• Some of us do really want the bank to finally take our homes. Generally people who bought in 05/06 just want out. I’d really love to see data of neighborhoods that were built in 05/06 especially in the Inland Empire area. I know mine was built in that timeframe and I’d say the foreclosure rate is 70-90% of all homes in a 3 year period(if you include every in foreclosure right now). Some houses have even been foreclosed on twice in 3 years. I guess I’d stay in my place if they would write the mortgage down somewhere in the ballpark (125% LTV as right now I’m at 250% LTV) of what the place is worth, but otherwise for the love of god take my home. Its been 17 months of non-payment and I am ready to move and have this over with.

  • Prosecuting and holding people accountable for their actions is so yesterday.
    Good that we have become enlightened and compassionate.
    Who are we to judge?

  • Real wages have increased since 2002 for teachers and other government workers- they get annual cost of living raises, on top of regular raises.

  • Grant Cooley

    Anyone who think the real economy is improving needs to take a road trip.
    We were in Carlsbad, CA. this week. Oceanside affluent area, normally lots of tourists.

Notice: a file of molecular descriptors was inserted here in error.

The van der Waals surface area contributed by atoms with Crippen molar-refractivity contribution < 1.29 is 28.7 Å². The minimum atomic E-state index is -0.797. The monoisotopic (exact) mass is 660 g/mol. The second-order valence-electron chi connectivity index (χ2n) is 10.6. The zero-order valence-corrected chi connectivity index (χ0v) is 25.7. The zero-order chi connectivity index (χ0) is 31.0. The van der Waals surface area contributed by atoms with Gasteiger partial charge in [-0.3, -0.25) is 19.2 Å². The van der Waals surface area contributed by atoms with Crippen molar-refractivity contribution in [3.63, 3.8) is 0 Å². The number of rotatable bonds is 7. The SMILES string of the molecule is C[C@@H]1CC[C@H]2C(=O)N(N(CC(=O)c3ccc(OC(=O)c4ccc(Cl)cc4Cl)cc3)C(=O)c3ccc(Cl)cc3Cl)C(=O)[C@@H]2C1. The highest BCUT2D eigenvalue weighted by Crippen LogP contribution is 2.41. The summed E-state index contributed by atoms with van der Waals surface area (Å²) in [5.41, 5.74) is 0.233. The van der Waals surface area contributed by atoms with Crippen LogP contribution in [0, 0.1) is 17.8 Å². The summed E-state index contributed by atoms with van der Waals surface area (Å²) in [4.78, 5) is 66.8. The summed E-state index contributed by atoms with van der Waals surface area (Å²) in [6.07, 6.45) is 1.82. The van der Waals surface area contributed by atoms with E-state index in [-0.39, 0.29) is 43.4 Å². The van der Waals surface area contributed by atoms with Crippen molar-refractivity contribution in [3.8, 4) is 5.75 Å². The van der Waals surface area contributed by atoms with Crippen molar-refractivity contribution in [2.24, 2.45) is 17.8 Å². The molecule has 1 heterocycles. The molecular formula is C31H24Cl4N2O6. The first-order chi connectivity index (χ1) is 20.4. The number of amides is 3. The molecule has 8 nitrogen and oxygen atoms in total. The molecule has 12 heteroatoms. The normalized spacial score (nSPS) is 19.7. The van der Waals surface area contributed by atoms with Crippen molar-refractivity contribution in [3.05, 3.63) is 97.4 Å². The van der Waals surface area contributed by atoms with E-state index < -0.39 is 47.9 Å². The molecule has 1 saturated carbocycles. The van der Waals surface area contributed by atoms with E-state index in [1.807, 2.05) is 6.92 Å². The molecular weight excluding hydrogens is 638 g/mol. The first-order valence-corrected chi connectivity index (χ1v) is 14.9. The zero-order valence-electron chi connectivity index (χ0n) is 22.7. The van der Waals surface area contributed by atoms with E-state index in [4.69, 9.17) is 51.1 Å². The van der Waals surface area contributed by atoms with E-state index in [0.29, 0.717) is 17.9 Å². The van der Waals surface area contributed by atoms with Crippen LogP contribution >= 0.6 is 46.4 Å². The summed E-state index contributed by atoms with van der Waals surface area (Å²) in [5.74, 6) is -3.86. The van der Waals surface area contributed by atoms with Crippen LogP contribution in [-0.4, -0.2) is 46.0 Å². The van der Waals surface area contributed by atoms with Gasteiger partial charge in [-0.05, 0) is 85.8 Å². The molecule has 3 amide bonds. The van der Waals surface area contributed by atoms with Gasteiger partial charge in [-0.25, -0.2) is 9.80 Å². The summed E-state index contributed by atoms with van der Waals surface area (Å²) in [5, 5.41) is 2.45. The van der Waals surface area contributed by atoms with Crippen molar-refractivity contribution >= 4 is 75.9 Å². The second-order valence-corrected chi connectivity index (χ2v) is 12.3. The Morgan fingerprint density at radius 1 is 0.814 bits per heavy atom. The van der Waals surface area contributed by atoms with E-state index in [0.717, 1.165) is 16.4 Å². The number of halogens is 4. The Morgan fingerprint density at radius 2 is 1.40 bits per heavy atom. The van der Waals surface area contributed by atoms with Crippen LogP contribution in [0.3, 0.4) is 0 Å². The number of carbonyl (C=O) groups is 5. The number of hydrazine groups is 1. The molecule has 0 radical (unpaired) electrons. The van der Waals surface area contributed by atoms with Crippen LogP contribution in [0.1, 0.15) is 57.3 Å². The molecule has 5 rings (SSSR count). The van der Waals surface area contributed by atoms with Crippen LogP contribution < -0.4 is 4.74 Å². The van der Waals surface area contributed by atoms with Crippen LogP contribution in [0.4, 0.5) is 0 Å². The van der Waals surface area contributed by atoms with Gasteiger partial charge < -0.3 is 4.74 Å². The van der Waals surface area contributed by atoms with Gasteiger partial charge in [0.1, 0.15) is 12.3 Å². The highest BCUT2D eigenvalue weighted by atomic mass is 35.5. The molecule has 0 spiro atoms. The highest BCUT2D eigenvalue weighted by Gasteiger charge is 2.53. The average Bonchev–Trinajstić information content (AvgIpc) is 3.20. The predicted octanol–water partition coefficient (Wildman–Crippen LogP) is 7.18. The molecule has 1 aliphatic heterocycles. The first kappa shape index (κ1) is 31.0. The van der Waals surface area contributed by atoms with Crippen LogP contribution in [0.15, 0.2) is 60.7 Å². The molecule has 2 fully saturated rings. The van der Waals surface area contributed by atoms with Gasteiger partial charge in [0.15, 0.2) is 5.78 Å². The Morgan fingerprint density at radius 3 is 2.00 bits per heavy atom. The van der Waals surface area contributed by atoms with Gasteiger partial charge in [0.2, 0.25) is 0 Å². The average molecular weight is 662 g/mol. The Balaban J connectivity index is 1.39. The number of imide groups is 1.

1. Many of the small stores have closed or are going out of business.
    2. We went to a locally owned Italian restaurant. About 50 tables. At 7:30 at night, we were the ONLY patrons, for about an hour, until 2 other couples showed up.
    3. This is going to get VERY, very bad.

  • If it were’nt for the fact the govt employs so many people, directly and indirectly, and injects so much money into our economy via credits,etc…..we’d be in a full blown depression right now. Real wages have not risen since 1999. Even if the govt achieves its goal of devaluing the US$, it wont change the fact that wages will not support real estate prices to rise. That’ll be a great combo, houses further devaluation while inflation ramps up on commodities like food and energy.

  • Kid Charlamagne